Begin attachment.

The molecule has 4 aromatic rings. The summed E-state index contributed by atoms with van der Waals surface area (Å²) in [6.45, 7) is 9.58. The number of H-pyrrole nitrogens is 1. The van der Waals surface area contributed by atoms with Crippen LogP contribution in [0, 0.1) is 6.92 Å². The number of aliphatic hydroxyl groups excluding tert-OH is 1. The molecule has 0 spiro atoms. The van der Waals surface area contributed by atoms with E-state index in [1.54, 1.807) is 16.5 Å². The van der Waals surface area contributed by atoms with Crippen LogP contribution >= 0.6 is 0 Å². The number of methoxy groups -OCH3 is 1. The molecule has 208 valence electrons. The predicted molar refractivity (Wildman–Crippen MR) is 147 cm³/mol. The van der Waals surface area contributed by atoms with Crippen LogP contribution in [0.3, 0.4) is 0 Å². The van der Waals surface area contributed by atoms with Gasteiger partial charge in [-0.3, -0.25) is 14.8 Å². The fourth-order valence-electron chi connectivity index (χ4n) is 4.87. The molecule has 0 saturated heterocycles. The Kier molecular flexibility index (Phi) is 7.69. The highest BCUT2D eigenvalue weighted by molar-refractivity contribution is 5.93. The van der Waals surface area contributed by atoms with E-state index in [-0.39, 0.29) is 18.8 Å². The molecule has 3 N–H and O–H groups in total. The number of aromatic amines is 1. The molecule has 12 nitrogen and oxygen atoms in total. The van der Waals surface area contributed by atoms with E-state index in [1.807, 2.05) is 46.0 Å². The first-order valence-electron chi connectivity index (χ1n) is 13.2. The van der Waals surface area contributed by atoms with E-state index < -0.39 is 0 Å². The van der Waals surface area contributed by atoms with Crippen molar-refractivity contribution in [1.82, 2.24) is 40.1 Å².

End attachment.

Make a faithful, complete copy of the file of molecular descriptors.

The molecule has 4 aromatic rings. The summed E-state index contributed by atoms with van der Waals surface area (Å²) in [6.45, 7) is 9.58. The number of H-pyrrole nitrogens is 1. The van der Waals surface area contributed by atoms with Crippen LogP contribution in [0, 0.1) is 6.92 Å². The number of aliphatic hydroxyl groups excluding tert-OH is 1. The molecule has 0 spiro atoms. The van der Waals surface area contributed by atoms with E-state index in [1.54, 1.807) is 16.5 Å². The van der Waals surface area contributed by atoms with Crippen LogP contribution >= 0.6 is 0 Å². The number of methoxy groups -OCH3 is 1. The molecule has 208 valence electrons. The predicted molar refractivity (Wildman–Crippen MR) is 147 cm³/mol. The van der Waals surface area contributed by atoms with Crippen LogP contribution in [0.3, 0.4) is 0 Å². The van der Waals surface area contributed by atoms with Gasteiger partial charge in [-0.3, -0.25) is 14.8 Å². The fourth-order valence-electron chi connectivity index (χ4n) is 4.87. The molecule has 0 saturated heterocycles. The Kier molecular flexibility index (Phi) is 7.69. The highest BCUT2D eigenvalue weighted by molar-refractivity contribution is 5.93. The van der Waals surface area contributed by atoms with E-state index in [-0.39, 0.29) is 18.8 Å². The molecule has 3 N–H and O–H groups in total. The number of aromatic amines is 1. The molecule has 12 nitrogen and oxygen atoms in total. The van der Waals surface area contributed by atoms with E-state index in [1.807, 2.05) is 46.0 Å². The first-order valence-electron chi connectivity index (χ1n) is 13.2. The van der Waals surface area contributed by atoms with E-state index < -0.39 is 0 Å². The van der Waals surface area contributed by atoms with Crippen molar-refractivity contribution in [1.82, 2.24) is 40.1 Å².